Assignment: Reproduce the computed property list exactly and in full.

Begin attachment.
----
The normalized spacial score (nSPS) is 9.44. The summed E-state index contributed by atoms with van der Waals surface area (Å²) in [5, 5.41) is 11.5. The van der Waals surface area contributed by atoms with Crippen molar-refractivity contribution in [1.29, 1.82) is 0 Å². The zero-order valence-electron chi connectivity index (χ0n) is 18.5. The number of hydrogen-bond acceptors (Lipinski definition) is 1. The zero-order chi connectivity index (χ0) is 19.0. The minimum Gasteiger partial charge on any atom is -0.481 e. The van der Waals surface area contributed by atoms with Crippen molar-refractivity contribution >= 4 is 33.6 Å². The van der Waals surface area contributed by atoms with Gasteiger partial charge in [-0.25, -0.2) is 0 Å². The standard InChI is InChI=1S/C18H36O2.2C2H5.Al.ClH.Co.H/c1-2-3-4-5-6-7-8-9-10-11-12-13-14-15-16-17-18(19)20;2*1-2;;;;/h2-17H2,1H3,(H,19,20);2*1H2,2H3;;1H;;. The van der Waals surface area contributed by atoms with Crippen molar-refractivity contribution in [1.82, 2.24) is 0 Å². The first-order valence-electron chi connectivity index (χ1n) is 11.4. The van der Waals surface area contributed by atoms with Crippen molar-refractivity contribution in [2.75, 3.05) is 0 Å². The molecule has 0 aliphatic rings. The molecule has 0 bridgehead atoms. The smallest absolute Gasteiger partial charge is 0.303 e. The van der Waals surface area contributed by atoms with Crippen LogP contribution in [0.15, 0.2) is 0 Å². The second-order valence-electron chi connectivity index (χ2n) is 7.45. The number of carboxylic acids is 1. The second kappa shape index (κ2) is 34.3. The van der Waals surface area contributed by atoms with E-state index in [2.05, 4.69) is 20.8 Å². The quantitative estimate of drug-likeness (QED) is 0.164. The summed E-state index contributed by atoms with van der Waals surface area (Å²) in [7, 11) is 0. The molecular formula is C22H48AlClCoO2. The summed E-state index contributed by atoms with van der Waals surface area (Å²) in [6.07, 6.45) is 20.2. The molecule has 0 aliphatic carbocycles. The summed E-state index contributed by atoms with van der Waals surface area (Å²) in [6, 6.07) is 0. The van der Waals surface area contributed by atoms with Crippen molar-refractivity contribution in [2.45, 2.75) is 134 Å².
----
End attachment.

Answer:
The normalized spacial score (nSPS) is 9.44. The summed E-state index contributed by atoms with van der Waals surface area (Å²) in [5, 5.41) is 11.5. The van der Waals surface area contributed by atoms with Crippen molar-refractivity contribution in [1.29, 1.82) is 0 Å². The zero-order valence-electron chi connectivity index (χ0n) is 18.5. The number of hydrogen-bond acceptors (Lipinski definition) is 1. The zero-order chi connectivity index (χ0) is 19.0. The minimum Gasteiger partial charge on any atom is -0.481 e. The van der Waals surface area contributed by atoms with Crippen molar-refractivity contribution >= 4 is 33.6 Å². The van der Waals surface area contributed by atoms with Gasteiger partial charge in [-0.25, -0.2) is 0 Å². The standard InChI is InChI=1S/C18H36O2.2C2H5.Al.ClH.Co.H/c1-2-3-4-5-6-7-8-9-10-11-12-13-14-15-16-17-18(19)20;2*1-2;;;;/h2-17H2,1H3,(H,19,20);2*1H2,2H3;;1H;;. The van der Waals surface area contributed by atoms with Crippen molar-refractivity contribution in [1.82, 2.24) is 0 Å². The first-order valence-electron chi connectivity index (χ1n) is 11.4. The van der Waals surface area contributed by atoms with Crippen molar-refractivity contribution in [2.75, 3.05) is 0 Å². The molecule has 0 aliphatic rings. The molecule has 0 bridgehead atoms. The smallest absolute Gasteiger partial charge is 0.303 e. The van der Waals surface area contributed by atoms with Crippen LogP contribution in [0.15, 0.2) is 0 Å². The second-order valence-electron chi connectivity index (χ2n) is 7.45. The number of carboxylic acids is 1. The second kappa shape index (κ2) is 34.3. The van der Waals surface area contributed by atoms with E-state index in [2.05, 4.69) is 20.8 Å². The quantitative estimate of drug-likeness (QED) is 0.164. The summed E-state index contributed by atoms with van der Waals surface area (Å²) in [7, 11) is 0. The molecular formula is C22H48AlClCoO2. The summed E-state index contributed by atoms with van der Waals surface area (Å²) in [6.07, 6.45) is 20.2. The molecule has 0 aliphatic carbocycles. The summed E-state index contributed by atoms with van der Waals surface area (Å²) in [6, 6.07) is 0. The van der Waals surface area contributed by atoms with Crippen molar-refractivity contribution in [2.45, 2.75) is 134 Å².